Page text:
Anyway, back to Hidden Agendas and an admission that when I read those words in the program I inwardly groaned! Oh, one of THOSE titles, I thought! However – and this is admission number two – on stage, live, Brett Dean’s five-movement string quartet was certainly an experience I wouldn’t have missed. At times, an exciting one, though if the charming cellist John Myerscough hadn’t told us what it was all about I doubt many of us would have known just from the music! Visually, it held interest because of the physical demands it made of the performers…the two women have long hair, one dark, one very blond and I found myself mesmerised by all those flying tresses! And the four bows, likewise flying and flowing from the highest shriek to the merest whisper. I thought of the horses’ tails from which hanks of hair were carefully selected to become the vital touchpoint between stick and string. Thought of those horses galloping in the wind, tails streaming. This is not what I was supposed to be thinking about while Brett Dean’s earnest and disturbing work was in progress but perhaps he wouldn’t mind because though his music appeared to stretch all that compacted horsehair to its limit it did, I believe, show a wonderful confidence that the Doric four would be able to take what he had heard in his head, and written into his score, and bring all its edgy extremes to dynamic life. As indeed they did! And the audience loved it!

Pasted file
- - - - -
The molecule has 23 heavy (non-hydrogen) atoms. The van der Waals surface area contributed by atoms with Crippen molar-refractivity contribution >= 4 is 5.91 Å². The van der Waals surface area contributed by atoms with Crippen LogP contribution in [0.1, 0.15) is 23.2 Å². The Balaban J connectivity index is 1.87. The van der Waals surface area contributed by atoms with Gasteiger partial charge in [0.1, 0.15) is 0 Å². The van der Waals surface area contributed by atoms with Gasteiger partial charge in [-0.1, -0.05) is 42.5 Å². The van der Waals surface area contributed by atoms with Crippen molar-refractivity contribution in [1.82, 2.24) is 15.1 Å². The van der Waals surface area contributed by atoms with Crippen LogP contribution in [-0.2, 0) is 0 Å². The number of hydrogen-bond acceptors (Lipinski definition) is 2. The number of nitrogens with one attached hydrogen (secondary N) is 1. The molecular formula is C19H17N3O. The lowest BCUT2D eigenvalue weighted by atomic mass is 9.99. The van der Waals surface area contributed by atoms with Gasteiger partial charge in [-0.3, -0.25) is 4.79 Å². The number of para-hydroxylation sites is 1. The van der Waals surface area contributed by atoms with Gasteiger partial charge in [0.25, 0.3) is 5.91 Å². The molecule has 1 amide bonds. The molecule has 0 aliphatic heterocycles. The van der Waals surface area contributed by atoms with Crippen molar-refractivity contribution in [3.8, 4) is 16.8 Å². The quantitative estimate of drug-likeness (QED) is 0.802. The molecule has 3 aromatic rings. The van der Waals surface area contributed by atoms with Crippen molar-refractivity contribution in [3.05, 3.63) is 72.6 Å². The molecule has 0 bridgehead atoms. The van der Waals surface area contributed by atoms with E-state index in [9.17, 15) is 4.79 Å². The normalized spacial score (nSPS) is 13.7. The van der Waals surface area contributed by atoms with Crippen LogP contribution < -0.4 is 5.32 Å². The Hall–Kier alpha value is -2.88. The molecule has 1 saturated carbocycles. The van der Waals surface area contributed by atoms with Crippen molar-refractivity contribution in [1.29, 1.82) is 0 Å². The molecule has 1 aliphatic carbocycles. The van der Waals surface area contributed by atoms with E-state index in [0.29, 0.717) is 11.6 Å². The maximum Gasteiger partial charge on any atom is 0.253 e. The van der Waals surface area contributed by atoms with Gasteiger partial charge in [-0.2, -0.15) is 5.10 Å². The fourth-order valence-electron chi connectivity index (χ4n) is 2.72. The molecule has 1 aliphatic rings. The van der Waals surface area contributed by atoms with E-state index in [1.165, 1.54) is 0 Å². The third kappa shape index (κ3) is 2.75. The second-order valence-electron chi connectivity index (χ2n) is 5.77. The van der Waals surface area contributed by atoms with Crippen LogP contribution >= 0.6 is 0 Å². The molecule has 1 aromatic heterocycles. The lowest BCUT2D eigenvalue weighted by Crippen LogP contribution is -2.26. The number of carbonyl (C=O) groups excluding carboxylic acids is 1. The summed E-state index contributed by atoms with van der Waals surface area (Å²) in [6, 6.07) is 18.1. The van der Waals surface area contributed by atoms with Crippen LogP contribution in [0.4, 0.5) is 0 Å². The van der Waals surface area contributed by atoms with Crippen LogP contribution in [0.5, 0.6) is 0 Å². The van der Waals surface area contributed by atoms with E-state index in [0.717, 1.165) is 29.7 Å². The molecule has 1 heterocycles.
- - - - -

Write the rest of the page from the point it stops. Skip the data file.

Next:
Finally for the night came the Beethoven which has posed a very different sort of challenge to string players since 1826, because of its revolutionary seven movements without a break between. It’s a mighty work with much delightful musical conversation between individual instruments. And so “modern” in parts that you can scarcely believe it was written nearly 200 years ago. It takes, I believe, four very mature and assured musicians, fully confident in one another’s skills, to perform this well. Somebody compared it to a tapestry but it makes ME think of the beautiful hand-loomed carpets crated by a friend of mine, rich with texture and colours that ought to clash and yet don’t because they are so skilfully woven together. There is one little bit that I especially like, where the cello and viola exchange a bit of dialogue that is like the warm exchange between two friends who are surprised and pleased to see each other after a long time apart.